The data indicate that per capita GDP increases, female education, and more equal income distribution correlate with reduced fertility. This is great news since the first two are clearly "in train" around the world based on the data. Distribution, the great economic problem, jeopardizes climate as it becomes less equal in major economies.

Note that China has a current fertility rate of 1.6, below the 2.1 population sustainability rate. The biggest surprise is India, whose fertility at 2.7 was achieved without autarchy, a powerful endorsement of economic progress in damping fertility rates.

So we can have growth with some hope for climate given declining fertility rates even at current projected levels of carbon and energy intensities. My data intensive slides are here (including a discussion of the Kaya model). I gladly take questions. I will defer policy proposals. I need to refine the idea of global Fed helicopter drops of family planning supplies. (the interrupter of last resort?)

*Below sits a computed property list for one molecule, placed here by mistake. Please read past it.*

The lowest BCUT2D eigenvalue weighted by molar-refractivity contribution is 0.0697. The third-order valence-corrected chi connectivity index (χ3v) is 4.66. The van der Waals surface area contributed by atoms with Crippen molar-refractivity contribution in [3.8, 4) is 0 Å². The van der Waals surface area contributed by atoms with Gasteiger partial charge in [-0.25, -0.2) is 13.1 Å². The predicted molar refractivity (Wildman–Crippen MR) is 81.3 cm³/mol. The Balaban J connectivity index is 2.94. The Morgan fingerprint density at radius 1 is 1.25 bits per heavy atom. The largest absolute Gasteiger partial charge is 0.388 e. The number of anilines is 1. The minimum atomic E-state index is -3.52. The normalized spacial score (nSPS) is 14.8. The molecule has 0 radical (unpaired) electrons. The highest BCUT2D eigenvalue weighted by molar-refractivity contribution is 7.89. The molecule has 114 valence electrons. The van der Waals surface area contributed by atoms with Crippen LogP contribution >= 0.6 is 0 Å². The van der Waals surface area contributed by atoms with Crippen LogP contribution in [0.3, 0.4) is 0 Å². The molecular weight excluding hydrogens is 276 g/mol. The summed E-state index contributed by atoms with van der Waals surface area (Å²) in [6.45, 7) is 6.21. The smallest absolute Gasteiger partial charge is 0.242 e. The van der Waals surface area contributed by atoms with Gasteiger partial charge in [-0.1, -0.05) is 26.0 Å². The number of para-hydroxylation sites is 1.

In a future post, with some trepidation, I will investigate the possibility of radical energy regimes and their implications for our economic and respiratory future. Are we approaching the end of the fossil energy epoch? An incredibly interesting question.

Giving thanks for David Ricardo

Off to New York, where I'll be interviewed about David Ricardo's contributions to economics, for a documentary on capitalism. So here is a recent post by Robert Paul Wolff, an incredibly wise Marxist philosopher, on Ricardo (his book on Marx is quite Sraffian, by the way). Enjoy the Thanksgivings!

A call for a higher minimum wage

Jamie Galbraith on Bloomberg yesterday (here). That would be something for people to thank!